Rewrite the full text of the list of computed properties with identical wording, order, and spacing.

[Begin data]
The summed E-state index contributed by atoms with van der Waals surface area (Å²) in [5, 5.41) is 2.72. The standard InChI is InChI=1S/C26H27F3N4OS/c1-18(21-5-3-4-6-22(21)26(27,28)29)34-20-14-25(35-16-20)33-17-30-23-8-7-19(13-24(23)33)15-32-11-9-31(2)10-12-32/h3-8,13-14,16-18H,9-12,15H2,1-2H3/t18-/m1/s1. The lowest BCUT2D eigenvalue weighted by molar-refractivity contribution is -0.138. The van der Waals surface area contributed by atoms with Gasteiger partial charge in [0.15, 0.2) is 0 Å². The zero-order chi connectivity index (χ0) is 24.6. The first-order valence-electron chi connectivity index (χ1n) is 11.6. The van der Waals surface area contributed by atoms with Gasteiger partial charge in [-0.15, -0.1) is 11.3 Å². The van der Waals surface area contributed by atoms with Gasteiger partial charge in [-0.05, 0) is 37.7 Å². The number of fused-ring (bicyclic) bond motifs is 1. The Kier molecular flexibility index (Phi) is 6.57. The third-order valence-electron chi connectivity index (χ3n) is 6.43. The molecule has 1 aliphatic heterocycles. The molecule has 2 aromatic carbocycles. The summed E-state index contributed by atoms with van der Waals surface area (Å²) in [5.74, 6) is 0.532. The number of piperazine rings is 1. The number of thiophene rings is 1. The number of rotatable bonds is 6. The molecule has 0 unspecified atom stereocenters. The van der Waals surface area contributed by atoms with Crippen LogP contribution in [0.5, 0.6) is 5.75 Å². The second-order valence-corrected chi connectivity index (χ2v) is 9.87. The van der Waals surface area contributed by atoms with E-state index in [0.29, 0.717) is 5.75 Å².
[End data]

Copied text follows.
The summed E-state index contributed by atoms with van der Waals surface area (Å²) in [5, 5.41) is 2.72. The standard InChI is InChI=1S/C26H27F3N4OS/c1-18(21-5-3-4-6-22(21)26(27,28)29)34-20-14-25(35-16-20)33-17-30-23-8-7-19(13-24(23)33)15-32-11-9-31(2)10-12-32/h3-8,13-14,16-18H,9-12,15H2,1-2H3/t18-/m1/s1. The lowest BCUT2D eigenvalue weighted by molar-refractivity contribution is -0.138. The van der Waals surface area contributed by atoms with Gasteiger partial charge in [0.15, 0.2) is 0 Å². The zero-order chi connectivity index (χ0) is 24.6. The first-order valence-electron chi connectivity index (χ1n) is 11.6. The van der Waals surface area contributed by atoms with Gasteiger partial charge in [-0.15, -0.1) is 11.3 Å². The van der Waals surface area contributed by atoms with Gasteiger partial charge in [-0.05, 0) is 37.7 Å². The number of fused-ring (bicyclic) bond motifs is 1. The Kier molecular flexibility index (Phi) is 6.57. The third-order valence-electron chi connectivity index (χ3n) is 6.43. The molecule has 1 aliphatic heterocycles. The molecule has 2 aromatic carbocycles. The summed E-state index contributed by atoms with van der Waals surface area (Å²) in [5.74, 6) is 0.532. The number of piperazine rings is 1. The number of thiophene rings is 1. The number of rotatable bonds is 6. The molecule has 0 unspecified atom stereocenters. The van der Waals surface area contributed by atoms with Crippen LogP contribution in [0.5, 0.6) is 5.75 Å². The second-order valence-corrected chi connectivity index (χ2v) is 9.87. The van der Waals surface area contributed by atoms with E-state index in [0.29, 0.717) is 5.75 Å².